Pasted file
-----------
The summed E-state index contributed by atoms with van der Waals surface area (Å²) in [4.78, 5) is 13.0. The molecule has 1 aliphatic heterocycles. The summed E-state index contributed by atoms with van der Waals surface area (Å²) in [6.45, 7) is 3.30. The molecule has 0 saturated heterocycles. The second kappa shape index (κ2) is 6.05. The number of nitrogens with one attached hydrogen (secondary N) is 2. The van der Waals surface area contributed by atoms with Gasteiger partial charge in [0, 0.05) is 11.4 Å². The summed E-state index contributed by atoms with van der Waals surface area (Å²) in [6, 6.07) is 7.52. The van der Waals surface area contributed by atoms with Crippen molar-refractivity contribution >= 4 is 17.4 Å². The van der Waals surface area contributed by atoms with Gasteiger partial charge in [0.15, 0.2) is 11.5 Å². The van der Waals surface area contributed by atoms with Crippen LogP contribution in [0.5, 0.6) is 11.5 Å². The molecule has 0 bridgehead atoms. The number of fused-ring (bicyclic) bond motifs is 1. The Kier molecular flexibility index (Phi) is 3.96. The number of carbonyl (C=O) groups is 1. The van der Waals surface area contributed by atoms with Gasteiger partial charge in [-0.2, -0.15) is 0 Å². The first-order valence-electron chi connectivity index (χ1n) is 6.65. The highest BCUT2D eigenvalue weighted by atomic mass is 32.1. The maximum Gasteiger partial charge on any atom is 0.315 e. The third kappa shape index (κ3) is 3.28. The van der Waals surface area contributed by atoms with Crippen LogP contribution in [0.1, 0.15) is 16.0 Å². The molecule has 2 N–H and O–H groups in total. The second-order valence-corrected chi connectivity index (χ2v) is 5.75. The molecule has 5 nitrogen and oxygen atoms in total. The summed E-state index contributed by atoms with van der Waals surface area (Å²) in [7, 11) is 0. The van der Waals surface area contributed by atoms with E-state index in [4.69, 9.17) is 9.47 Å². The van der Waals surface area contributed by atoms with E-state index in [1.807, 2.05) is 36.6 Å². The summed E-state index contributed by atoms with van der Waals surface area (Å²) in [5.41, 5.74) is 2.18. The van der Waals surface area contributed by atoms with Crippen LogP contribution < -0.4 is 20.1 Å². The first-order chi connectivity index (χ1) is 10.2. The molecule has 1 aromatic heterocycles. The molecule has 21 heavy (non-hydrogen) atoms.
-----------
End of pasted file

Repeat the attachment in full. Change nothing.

The summed E-state index contributed by atoms with van der Waals surface area (Å²) in [4.78, 5) is 13.0. The molecule has 1 aliphatic heterocycles. The summed E-state index contributed by atoms with van der Waals surface area (Å²) in [6.45, 7) is 3.30. The molecule has 0 saturated heterocycles. The second kappa shape index (κ2) is 6.05. The number of nitrogens with one attached hydrogen (secondary N) is 2. The van der Waals surface area contributed by atoms with Gasteiger partial charge in [0, 0.05) is 11.4 Å². The summed E-state index contributed by atoms with van der Waals surface area (Å²) in [6, 6.07) is 7.52. The van der Waals surface area contributed by atoms with Crippen molar-refractivity contribution >= 4 is 17.4 Å². The van der Waals surface area contributed by atoms with Gasteiger partial charge in [0.15, 0.2) is 11.5 Å². The van der Waals surface area contributed by atoms with Crippen LogP contribution in [0.5, 0.6) is 11.5 Å². The molecule has 0 bridgehead atoms. The number of fused-ring (bicyclic) bond motifs is 1. The Kier molecular flexibility index (Phi) is 3.96. The number of carbonyl (C=O) groups is 1. The van der Waals surface area contributed by atoms with Gasteiger partial charge in [-0.2, -0.15) is 0 Å². The first-order valence-electron chi connectivity index (χ1n) is 6.65. The highest BCUT2D eigenvalue weighted by atomic mass is 32.1. The maximum Gasteiger partial charge on any atom is 0.315 e. The third kappa shape index (κ3) is 3.28. The van der Waals surface area contributed by atoms with Crippen LogP contribution in [0.1, 0.15) is 16.0 Å². The molecule has 2 N–H and O–H groups in total. The second-order valence-corrected chi connectivity index (χ2v) is 5.75. The molecule has 5 nitrogen and oxygen atoms in total. The summed E-state index contributed by atoms with van der Waals surface area (Å²) in [7, 11) is 0. The van der Waals surface area contributed by atoms with E-state index in [4.69, 9.17) is 9.47 Å². The van der Waals surface area contributed by atoms with E-state index in [1.807, 2.05) is 36.6 Å². The summed E-state index contributed by atoms with van der Waals surface area (Å²) in [5.41, 5.74) is 2.18. The van der Waals surface area contributed by atoms with Crippen LogP contribution < -0.4 is 20.1 Å². The first-order chi connectivity index (χ1) is 10.2. The molecule has 1 aromatic heterocycles. The molecule has 21 heavy (non-hydrogen) atoms.